UK Markets open in 4 hrs 40 mins

Landlord property sell-offs slowed to seven-year low in 2020, study finds

Vicky Shaw, PA Personal Finance Correspondent
·3-min read

The number of properties offloaded by landlords fell to a seven-year low in 2020 as the coronavirus crisis meant investors had limited opportunities to sell up, research has found.

Across Britain, an estimated 131,900 properties were sold by landlords in 2020, marking the smallest number since 2013, according to estate agents Hamptons.

Looking just at England and Wales, the average landlord selling up last year had owned their home for just over nine years and sold for £82,450 or 42% more than they had paid for it, the research found.

In London, the average landlord selling up last year sold their property for £302,200 or 71% more than they originally paid for it, having owned the property for nearly 10 years on average.

Despite the sizeable gross profit, typically landlords who sold in London last year made a smaller sum than those who sold in 2016, when they made an average gain of £364,960.

Last year, the average Kensington and Chelsea landlord sold their property for £784,980 more than they paid for it.

At the other end of the spectrum, landlords in the north east of England continued to make the smallest gains within England and Wales.

The average landlord who sold up in the North East made £11,310 according to Hamptons, which used Land Registry figures as part of its research.

Aneisha Beveridge, head of research at Hamptons, said: “Last year, the number of homes sold by landlords reached a seven-year low.

“A pause in the housing market during the first Covid-induced lockdown, which suppressed overall transactions, combined with an eviction ban throughout the remainder of 2020, limited the opportunity for landlords to sell up.

“Landlord sales have been relatively high over the last few years due to tax and regulatory changes that have reduced the profitability for some investors.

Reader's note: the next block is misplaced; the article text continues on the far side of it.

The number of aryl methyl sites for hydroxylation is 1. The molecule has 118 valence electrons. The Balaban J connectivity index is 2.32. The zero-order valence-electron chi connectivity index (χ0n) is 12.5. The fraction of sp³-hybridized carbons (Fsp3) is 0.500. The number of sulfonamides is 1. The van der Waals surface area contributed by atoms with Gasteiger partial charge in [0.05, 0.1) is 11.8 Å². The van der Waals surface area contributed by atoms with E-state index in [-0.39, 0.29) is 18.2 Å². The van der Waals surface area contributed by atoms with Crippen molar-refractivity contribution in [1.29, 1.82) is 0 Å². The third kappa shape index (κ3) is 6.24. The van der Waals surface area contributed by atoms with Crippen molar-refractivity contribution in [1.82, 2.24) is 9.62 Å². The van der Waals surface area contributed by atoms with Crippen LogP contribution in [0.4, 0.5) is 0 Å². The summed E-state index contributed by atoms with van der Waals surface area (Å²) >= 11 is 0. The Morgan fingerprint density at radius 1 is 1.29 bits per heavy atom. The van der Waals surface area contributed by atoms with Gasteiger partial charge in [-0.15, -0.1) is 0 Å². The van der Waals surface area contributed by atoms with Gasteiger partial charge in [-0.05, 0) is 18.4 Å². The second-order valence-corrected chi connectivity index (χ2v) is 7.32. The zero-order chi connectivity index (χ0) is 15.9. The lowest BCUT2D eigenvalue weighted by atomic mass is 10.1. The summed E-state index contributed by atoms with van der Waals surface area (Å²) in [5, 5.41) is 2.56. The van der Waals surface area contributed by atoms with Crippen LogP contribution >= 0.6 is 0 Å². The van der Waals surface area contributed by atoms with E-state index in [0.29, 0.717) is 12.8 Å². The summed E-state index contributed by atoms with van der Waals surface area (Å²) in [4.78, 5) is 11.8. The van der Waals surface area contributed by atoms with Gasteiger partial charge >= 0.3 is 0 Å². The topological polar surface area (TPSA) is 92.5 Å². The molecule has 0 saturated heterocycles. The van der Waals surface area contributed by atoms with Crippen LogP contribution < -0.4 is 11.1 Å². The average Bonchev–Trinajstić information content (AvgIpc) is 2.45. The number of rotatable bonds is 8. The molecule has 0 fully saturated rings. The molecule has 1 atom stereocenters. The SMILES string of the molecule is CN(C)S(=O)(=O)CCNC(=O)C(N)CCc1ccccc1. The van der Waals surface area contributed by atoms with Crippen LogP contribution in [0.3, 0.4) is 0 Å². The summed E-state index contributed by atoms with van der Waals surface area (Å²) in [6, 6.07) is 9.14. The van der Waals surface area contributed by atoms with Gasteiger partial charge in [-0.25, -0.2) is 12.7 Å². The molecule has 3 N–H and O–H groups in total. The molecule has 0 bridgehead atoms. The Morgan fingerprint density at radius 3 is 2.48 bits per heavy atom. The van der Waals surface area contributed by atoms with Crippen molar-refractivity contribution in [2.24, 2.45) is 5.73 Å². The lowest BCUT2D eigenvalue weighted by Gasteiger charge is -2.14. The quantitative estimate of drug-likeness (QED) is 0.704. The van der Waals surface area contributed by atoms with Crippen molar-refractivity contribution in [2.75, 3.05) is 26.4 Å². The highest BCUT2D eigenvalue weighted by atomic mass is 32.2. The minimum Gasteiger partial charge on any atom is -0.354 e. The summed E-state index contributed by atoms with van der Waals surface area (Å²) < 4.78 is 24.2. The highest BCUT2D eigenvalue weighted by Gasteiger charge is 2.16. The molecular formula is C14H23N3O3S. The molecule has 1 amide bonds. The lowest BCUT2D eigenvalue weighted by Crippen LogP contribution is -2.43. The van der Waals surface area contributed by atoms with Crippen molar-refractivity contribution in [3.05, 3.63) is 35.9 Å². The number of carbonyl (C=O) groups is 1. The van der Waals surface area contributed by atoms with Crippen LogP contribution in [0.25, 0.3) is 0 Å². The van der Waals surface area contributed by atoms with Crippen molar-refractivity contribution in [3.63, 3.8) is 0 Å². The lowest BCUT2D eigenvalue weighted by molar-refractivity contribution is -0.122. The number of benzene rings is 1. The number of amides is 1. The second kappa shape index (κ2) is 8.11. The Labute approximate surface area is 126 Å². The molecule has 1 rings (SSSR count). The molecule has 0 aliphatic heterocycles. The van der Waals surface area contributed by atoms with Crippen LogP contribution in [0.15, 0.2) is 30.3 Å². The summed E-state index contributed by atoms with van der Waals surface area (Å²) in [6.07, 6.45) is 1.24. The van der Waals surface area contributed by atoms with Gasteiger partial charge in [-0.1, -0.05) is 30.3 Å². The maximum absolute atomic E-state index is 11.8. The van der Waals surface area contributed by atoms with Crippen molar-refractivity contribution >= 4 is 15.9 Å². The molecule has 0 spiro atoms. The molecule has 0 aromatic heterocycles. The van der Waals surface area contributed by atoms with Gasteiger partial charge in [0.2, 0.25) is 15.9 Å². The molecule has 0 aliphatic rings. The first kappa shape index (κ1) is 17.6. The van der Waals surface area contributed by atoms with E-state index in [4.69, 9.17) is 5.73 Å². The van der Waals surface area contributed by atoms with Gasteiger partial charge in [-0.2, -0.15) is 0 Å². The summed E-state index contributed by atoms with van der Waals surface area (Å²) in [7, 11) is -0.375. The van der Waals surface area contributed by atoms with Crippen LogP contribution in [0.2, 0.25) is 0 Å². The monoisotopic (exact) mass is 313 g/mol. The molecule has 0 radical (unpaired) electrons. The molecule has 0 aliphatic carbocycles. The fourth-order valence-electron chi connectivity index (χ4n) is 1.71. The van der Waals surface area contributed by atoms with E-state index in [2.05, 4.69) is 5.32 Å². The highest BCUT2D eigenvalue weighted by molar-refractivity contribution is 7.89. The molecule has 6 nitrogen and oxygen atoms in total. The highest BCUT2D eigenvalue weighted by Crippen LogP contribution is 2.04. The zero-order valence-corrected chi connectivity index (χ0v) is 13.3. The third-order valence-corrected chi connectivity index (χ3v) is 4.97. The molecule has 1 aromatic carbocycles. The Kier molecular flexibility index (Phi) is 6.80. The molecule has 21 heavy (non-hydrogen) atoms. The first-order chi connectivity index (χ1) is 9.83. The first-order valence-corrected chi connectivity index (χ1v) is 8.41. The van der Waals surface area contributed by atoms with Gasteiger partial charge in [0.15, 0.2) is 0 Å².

“But given tax relief on mortgage interest will be fully phased out from the 2020/21 tax year, it seems as though most landlords who would be hit hardest by these changes have already left the sector.

“Over the last few years, the average capital gain made by a landlord has been shrinking.

“But despite the pandemic, stronger house price growth seems to have reversed this trend.

“Landlords who have been in the game for the longest period of time have reaped the largest rewards. The average landlord who owned their buy-to-let for more than 15 years made more than three times more than a landlord who had owned their property for less than five years, many of whom would have renovated and invested further in their property to add value.”

– Here are the average gains made by landlords across England and Wales who sold up in 2020, according to Hamptons, with the year-on-year increase or decrease:

London, £302,200, £3,760

South East, £102,200, minus £5,380

East of England, £90,590, minus £2,630

South West, £68,250, £2,160

West Midlands, £50,240, £5,220

East Midlands, £44,560, £2,960

Wales, £37,120, £1,170

North West, £34,780, £170

Yorkshire and the Humber, £30,800, £940

North East, £11,310, minus £3,500